MB: I got bit by the Balanchine bug at SAB when I was 15 and I never looked back. I was a little too short to be at New York City Ballet, but I was craving a Balanchine core in the rep. That’s what I found here. Definitely the rep was what drew me here, as well as getting to work with Edward Villella, who had worked so extensively with Balanchine.


What is your connection to Balanchine and that technique?


RK:  This is something I try to focus on when I teach: explaining why I’m having the students spotting front, turning from a straight back knee, those sorts of things. When I was early on in my training, I went from one school that was all classical to a bigger school where I was learning Balanchine technique. But nobody told me. I didn’t know what that was and I didn’t really understand. Then I went to San Francisco Ballet School for the summer and that was my awakening. I was like, “Oh my gosh, this is what I’m doing and why I’ve been working on it!” I saw San Francisco Ballet do a lot of Balanchine works and those blew me away. Those were so entertaining as an audience member.  When I came to Miami City Ballet was when I really started to get to know the ins and outs. I learn more every day, even when we’re doing one of his ballets we’ve done a million times.  You see the genius more and more every day as you get to know the ballets more intimately. So it’s a growing thing, but I did have that Balanchine beginning even if I didn’t know what was happening to me.


MB: I still am ashamed to admit that I can’t really spot front. It’s so hard! I had zero Balanchine training before I was 15.  I sort of just stumbled into SAB. I had wanted to go to the American Ballet Theatre summer program, but they didn’t have housing back then.  But SAB had a dorm and I had a scholarship, so I was like,  “OK, I’ll go there.” But when I got there I realized I was in a lot deeper than I’d known I would be. Because it was a summer program, there were a lot of other students who were also first timers to Balanchine technique. We were lucky to get teachers like Peter Boal, Suki Schorer, and Susan Pillare, who would, in a very animated way, tell us why we were doing it that way, what makes it more beautiful or more functional. That’s what won me over. I was converted by midway through that summer program and knew that’s how I wanted to dance.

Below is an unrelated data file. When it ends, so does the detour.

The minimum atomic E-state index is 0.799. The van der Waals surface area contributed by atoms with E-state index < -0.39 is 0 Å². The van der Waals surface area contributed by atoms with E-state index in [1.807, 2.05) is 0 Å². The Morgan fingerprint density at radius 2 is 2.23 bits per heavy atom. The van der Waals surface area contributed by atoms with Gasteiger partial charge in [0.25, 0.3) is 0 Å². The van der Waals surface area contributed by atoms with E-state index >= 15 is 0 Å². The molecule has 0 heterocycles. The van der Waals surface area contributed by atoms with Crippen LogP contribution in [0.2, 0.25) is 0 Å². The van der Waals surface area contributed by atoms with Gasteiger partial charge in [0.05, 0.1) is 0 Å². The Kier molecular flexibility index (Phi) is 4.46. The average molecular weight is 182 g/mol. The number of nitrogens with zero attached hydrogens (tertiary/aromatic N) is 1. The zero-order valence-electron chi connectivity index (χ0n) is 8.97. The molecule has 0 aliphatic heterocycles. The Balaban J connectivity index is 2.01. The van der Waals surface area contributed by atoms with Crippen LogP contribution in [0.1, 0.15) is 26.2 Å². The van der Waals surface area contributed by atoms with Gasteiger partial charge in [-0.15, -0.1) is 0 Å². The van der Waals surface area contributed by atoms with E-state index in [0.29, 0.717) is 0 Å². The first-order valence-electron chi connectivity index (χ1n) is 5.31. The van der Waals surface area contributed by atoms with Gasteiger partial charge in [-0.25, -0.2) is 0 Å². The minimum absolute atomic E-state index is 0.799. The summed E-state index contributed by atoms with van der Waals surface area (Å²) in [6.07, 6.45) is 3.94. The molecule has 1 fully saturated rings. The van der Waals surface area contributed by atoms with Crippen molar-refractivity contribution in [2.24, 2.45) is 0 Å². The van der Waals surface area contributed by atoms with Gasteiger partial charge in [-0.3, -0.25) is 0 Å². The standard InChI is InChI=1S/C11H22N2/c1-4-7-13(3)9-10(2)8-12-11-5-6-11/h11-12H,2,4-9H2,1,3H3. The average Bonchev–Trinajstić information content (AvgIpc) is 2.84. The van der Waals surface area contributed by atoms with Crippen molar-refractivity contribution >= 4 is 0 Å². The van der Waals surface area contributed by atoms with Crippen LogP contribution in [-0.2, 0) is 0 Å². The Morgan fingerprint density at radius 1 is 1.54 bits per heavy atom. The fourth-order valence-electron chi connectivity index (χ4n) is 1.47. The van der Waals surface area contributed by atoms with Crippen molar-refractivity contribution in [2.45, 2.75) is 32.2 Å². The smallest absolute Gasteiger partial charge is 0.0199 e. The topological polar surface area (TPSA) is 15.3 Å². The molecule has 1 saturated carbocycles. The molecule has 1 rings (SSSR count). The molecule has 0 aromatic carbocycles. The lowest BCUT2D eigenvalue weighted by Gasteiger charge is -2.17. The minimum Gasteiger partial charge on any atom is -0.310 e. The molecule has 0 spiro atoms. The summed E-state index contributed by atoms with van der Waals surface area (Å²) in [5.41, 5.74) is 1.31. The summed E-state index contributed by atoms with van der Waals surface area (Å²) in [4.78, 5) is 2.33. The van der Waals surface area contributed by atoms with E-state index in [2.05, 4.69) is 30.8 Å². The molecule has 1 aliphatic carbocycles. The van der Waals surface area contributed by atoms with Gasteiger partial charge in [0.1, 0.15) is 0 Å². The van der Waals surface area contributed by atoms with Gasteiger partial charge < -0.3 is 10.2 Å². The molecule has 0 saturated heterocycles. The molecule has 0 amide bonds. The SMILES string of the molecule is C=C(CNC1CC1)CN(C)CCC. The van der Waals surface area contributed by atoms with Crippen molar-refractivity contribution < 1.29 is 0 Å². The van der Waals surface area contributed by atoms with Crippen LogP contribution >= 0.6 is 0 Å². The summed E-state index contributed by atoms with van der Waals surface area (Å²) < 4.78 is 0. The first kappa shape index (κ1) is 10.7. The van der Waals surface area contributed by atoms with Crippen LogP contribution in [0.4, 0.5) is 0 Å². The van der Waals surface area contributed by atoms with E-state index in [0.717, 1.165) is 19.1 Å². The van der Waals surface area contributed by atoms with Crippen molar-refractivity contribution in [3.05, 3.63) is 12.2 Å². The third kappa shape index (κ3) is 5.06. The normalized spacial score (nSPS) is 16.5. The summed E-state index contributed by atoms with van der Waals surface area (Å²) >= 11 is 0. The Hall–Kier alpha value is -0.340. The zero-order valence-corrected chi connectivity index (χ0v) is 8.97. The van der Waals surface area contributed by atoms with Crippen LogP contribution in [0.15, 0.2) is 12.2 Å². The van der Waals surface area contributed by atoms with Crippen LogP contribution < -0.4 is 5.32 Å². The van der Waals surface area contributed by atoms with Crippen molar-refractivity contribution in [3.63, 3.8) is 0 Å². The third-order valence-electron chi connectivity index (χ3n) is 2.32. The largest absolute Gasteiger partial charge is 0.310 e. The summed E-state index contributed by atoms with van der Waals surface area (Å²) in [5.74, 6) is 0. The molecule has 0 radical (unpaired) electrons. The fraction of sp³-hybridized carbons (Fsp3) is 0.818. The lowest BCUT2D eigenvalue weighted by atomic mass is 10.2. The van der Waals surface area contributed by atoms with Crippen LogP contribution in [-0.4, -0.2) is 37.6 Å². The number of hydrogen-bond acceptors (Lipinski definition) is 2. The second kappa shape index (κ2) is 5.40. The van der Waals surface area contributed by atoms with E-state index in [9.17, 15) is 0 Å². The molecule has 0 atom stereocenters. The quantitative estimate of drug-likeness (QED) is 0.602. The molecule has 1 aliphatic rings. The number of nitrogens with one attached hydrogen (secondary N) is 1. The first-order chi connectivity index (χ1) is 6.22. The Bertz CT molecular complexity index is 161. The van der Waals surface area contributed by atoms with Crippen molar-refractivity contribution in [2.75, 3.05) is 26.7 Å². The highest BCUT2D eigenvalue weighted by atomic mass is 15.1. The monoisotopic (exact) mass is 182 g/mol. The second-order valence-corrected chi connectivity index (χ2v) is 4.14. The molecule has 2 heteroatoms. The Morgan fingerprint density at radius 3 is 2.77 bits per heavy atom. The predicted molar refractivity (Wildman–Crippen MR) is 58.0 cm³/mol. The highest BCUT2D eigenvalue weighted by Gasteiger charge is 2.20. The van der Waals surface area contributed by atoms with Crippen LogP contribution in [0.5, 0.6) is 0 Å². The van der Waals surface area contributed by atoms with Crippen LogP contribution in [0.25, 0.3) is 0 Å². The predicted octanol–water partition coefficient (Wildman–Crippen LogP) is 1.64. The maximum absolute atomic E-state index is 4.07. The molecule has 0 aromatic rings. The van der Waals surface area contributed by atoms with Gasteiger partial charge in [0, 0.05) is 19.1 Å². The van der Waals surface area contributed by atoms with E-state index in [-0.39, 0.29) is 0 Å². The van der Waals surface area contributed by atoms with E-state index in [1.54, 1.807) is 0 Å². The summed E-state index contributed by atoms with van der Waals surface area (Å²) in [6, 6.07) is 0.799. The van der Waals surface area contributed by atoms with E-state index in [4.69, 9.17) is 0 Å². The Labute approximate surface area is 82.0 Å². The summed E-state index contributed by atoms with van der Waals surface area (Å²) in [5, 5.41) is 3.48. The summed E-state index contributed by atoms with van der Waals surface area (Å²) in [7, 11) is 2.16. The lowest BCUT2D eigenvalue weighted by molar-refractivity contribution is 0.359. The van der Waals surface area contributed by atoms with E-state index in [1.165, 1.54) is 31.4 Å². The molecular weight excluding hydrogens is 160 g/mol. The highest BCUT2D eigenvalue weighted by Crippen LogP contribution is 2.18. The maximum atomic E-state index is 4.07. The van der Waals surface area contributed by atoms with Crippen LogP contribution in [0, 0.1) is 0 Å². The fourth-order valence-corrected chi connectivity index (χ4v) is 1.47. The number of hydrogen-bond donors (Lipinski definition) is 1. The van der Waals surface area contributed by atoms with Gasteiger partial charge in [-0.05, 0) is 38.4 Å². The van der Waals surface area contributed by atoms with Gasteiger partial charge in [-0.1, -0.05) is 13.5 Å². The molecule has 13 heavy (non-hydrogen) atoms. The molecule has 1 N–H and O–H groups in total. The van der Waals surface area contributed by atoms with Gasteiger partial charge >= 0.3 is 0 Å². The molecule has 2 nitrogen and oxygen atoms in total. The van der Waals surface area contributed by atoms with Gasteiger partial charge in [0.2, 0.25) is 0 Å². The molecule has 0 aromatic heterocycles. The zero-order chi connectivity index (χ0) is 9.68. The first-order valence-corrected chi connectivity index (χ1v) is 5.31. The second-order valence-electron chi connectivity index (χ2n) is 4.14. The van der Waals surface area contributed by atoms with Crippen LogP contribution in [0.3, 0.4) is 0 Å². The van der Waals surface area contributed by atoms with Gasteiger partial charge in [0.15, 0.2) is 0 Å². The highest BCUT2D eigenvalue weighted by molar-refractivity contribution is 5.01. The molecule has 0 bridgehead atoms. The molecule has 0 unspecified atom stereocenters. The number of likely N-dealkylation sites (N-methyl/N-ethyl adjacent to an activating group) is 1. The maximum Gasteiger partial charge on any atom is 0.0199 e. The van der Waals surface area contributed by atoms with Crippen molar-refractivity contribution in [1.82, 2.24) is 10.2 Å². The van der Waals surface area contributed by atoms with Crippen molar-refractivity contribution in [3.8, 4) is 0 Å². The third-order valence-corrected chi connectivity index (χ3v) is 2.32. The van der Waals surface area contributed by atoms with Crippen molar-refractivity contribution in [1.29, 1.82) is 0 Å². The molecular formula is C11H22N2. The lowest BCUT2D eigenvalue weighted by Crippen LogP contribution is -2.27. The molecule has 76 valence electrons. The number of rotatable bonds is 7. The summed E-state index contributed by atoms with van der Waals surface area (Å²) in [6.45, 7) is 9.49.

What advice would you offer aspiring young dancers?


MB: I can’t say this enough: hard work is the most important thing. It’s the only thing you have that you’re in control of. You can’t control your body’s limitations. Maybe your foot doesn’t have a crazy arch or you’re not naturally gifted with long legs. You can’t control if someone has a bias against you. But you can control how hard you work and how much improvement you make because of that work ethic. When you get something because you’ve worked hard for it, that’s so much more rewarding than if something is handed to you on a silver platter because you happen to look like Sylvie Guillem. The benefits of hard work are everywhere.


RK: I agree with all those things. Just be dedicated. If this is what you want, you can make it happen and make it yours.


Photos by Julian Duque